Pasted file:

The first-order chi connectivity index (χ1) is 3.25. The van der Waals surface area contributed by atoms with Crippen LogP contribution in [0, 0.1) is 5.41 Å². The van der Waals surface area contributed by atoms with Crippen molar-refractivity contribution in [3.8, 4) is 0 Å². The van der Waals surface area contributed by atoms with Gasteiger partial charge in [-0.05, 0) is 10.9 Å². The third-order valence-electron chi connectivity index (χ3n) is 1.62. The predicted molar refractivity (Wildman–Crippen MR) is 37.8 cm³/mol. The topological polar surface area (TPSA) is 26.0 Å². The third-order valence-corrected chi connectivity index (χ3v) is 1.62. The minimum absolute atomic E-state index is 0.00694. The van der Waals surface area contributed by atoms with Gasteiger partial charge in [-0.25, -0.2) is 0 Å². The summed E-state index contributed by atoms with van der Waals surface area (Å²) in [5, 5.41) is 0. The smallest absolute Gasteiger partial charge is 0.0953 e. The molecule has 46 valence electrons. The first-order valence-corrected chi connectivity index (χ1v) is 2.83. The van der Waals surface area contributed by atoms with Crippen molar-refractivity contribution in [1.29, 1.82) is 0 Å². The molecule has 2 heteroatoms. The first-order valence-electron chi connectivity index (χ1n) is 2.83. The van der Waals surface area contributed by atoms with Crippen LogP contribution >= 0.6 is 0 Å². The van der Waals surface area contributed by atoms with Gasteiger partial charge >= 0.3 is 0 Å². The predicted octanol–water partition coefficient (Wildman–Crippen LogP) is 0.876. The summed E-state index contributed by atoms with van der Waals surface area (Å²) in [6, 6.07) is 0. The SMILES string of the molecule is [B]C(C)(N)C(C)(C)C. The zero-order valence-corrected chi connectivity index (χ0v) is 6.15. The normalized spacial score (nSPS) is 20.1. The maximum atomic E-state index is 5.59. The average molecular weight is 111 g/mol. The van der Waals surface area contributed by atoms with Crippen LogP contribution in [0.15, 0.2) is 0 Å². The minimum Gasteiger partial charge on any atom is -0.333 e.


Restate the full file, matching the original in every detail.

The first-order chi connectivity index (χ1) is 3.25. The van der Waals surface area contributed by atoms with Crippen LogP contribution in [0, 0.1) is 5.41 Å². The van der Waals surface area contributed by atoms with Crippen molar-refractivity contribution in [3.8, 4) is 0 Å². The van der Waals surface area contributed by atoms with Gasteiger partial charge in [-0.05, 0) is 10.9 Å². The third-order valence-electron chi connectivity index (χ3n) is 1.62. The predicted molar refractivity (Wildman–Crippen MR) is 37.8 cm³/mol. The topological polar surface area (TPSA) is 26.0 Å². The third-order valence-corrected chi connectivity index (χ3v) is 1.62. The minimum absolute atomic E-state index is 0.00694. The van der Waals surface area contributed by atoms with Gasteiger partial charge in [-0.25, -0.2) is 0 Å². The summed E-state index contributed by atoms with van der Waals surface area (Å²) in [5, 5.41) is 0. The smallest absolute Gasteiger partial charge is 0.0953 e. The molecule has 46 valence electrons. The first-order valence-corrected chi connectivity index (χ1v) is 2.83. The van der Waals surface area contributed by atoms with Crippen molar-refractivity contribution in [1.29, 1.82) is 0 Å². The molecule has 2 heteroatoms. The first-order valence-electron chi connectivity index (χ1n) is 2.83. The van der Waals surface area contributed by atoms with Crippen LogP contribution >= 0.6 is 0 Å². The van der Waals surface area contributed by atoms with Gasteiger partial charge >= 0.3 is 0 Å². The predicted octanol–water partition coefficient (Wildman–Crippen LogP) is 0.876. The summed E-state index contributed by atoms with van der Waals surface area (Å²) in [6, 6.07) is 0. The SMILES string of the molecule is [B]C(C)(N)C(C)(C)C. The zero-order valence-corrected chi connectivity index (χ0v) is 6.15. The normalized spacial score (nSPS) is 20.1. The maximum atomic E-state index is 5.59. The average molecular weight is 111 g/mol. The van der Waals surface area contributed by atoms with Crippen LogP contribution in [0.15, 0.2) is 0 Å². The minimum Gasteiger partial charge on any atom is -0.333 e.